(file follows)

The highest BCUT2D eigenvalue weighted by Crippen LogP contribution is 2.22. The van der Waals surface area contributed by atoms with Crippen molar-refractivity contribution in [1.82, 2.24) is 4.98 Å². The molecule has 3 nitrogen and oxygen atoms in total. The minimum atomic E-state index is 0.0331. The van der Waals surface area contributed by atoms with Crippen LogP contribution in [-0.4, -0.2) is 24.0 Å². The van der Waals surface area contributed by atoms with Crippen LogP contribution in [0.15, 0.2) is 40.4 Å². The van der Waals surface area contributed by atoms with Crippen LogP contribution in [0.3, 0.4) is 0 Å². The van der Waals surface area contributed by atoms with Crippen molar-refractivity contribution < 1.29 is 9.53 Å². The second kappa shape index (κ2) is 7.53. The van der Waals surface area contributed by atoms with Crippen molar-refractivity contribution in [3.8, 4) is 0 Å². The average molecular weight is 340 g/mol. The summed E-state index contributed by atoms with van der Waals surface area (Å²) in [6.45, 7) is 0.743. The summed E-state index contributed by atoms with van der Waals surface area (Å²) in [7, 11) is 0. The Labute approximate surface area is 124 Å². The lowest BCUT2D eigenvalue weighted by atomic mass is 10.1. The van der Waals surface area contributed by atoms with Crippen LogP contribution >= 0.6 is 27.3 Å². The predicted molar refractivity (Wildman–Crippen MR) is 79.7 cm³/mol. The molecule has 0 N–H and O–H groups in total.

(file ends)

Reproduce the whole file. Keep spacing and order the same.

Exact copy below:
The highest BCUT2D eigenvalue weighted by Crippen LogP contribution is 2.22. The van der Waals surface area contributed by atoms with Crippen molar-refractivity contribution in [1.82, 2.24) is 4.98 Å². The molecule has 3 nitrogen and oxygen atoms in total. The minimum atomic E-state index is 0.0331. The van der Waals surface area contributed by atoms with Crippen LogP contribution in [-0.4, -0.2) is 24.0 Å². The van der Waals surface area contributed by atoms with Crippen LogP contribution in [0.15, 0.2) is 40.4 Å². The van der Waals surface area contributed by atoms with Crippen LogP contribution in [0.3, 0.4) is 0 Å². The van der Waals surface area contributed by atoms with Crippen molar-refractivity contribution < 1.29 is 9.53 Å². The second kappa shape index (κ2) is 7.53. The van der Waals surface area contributed by atoms with Crippen molar-refractivity contribution in [3.8, 4) is 0 Å². The average molecular weight is 340 g/mol. The summed E-state index contributed by atoms with van der Waals surface area (Å²) in [6.45, 7) is 0.743. The summed E-state index contributed by atoms with van der Waals surface area (Å²) in [7, 11) is 0. The Labute approximate surface area is 124 Å². The lowest BCUT2D eigenvalue weighted by atomic mass is 10.1. The van der Waals surface area contributed by atoms with Crippen LogP contribution >= 0.6 is 27.3 Å². The predicted molar refractivity (Wildman–Crippen MR) is 79.7 cm³/mol. The molecule has 0 N–H and O–H groups in total.